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s3mh

1309 Ashland: goodbye air duct shop, hello ?

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Have you seen the list of homes on this year's Houston Heights Home Holiday Tour? They include a "traditional Louisiana cottage" and a "contemporary design with stained concrete floors [and] exposed ductwork." How would those fair in front of the HAHC? Personally I think these are great examples of the variety of the housing stock in the Heights. It's kind of like the people, we are all a little different. But please don't imply that the Home Holiday Tour is a demonstration of the wonders of the Historic Districts.

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Please note that any posts devoted to flaming other posters will be deleted. Keep it civil, or go find another board to vent.

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Let me rephrase. I don't think "aesthetics" was in any way involved in the decision to allow camelbacks, but not allow an ill-placed window or door to be moved. In fact, the HAHC specifically calls for new additions not to seamlessly match the original, due to some delusional belief that someday homeowners will destroy the $250 per square foot additions in order to return to the original footprint. No, HAHC and "aesthetics" should never be allowed to be used in the same sentence...except in a derogatory or sarcastic way, of course. Anyone who thinks HAHC is in any way interested in aesthetics is simply ignorant of reality, or perhaps an HAHC board member.

As for the Home Tour, new construction is routinely highlighted.

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You do know that there is something called "aesthetics". Just because your aesthetics, or lack thereof, does not match with other people's does not mean that the other people's aesthetics are invalid and just a pretext for ego. People really do like old homes because of how they look and feel. Just look at all the people who line up twice a year for the Heights home tours (and Woodland Heights, when they do theirs). Just because you look at a Rothko and think "I could do that" or hear Steven Reich and think "it is just the same stuff over and over" doesn't mean that the people who appreciate that stuff are just doing so because it will give them social cache'.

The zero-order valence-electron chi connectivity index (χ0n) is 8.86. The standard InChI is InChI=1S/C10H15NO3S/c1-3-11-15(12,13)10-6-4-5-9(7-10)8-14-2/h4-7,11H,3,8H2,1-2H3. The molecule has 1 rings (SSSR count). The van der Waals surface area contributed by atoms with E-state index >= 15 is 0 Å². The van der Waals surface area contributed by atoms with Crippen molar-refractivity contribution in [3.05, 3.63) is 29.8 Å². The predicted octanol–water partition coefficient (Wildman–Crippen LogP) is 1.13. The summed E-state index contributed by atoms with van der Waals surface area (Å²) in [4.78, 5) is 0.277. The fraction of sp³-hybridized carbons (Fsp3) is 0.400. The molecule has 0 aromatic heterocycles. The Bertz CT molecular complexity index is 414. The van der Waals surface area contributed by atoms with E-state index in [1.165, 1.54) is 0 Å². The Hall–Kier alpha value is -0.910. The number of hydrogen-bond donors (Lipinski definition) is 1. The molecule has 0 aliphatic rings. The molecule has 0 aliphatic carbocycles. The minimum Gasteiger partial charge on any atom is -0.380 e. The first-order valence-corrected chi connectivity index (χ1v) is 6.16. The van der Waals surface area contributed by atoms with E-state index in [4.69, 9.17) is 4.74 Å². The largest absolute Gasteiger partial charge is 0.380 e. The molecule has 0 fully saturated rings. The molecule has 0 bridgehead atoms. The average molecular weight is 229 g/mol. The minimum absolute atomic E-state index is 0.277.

The vast majority of what you consider aesthetically pleasing "bungalows" are nothing more than a 19XX Sears catalog build on your lot track home....They are the Pulte/David Weekly/Meritage/Trend Maker,etc homes of the 19XX's....

I do like the look of many of them, but I abhor the look of a camel back. It is possibly the most visibly displeasing style of "architecture" and I do use the word architecture lightly here, as it is just a box built onto the back of an old track home.

Some of the new construction lacks creativity, but there are quite a few builders like Sullivan, who go out of their way to build a beautiful house that fits the neighborhood, that also actually fits a modern day life style with nice kitchens, baths, family rooms, etc....

The VAST majority of the people moving into the heights driving up the property values want bigger houses... because they also want/have families. That may necessarily displace those like you who want to live in a shack....Is there a market for shacks? Yes - there are a good number of folks looking to feel good about themselves as well who want to downsize their life, get an electric car, and be environmentally conscientious....those buyers, though they exist, generally wont be able to afford the area for long..unless they keep the HAHC from driving up their property values...I predict that many of these new residents will start to move b/c after a few years the novelty of being green will meet the realization that the small houses have no storage, and their bike looks stupid in their kitchen.

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If I wanted to live in an auithentic old house and restore it, I sure wouldn't buy one in the historic district. I would just buy one outside the district and restore it.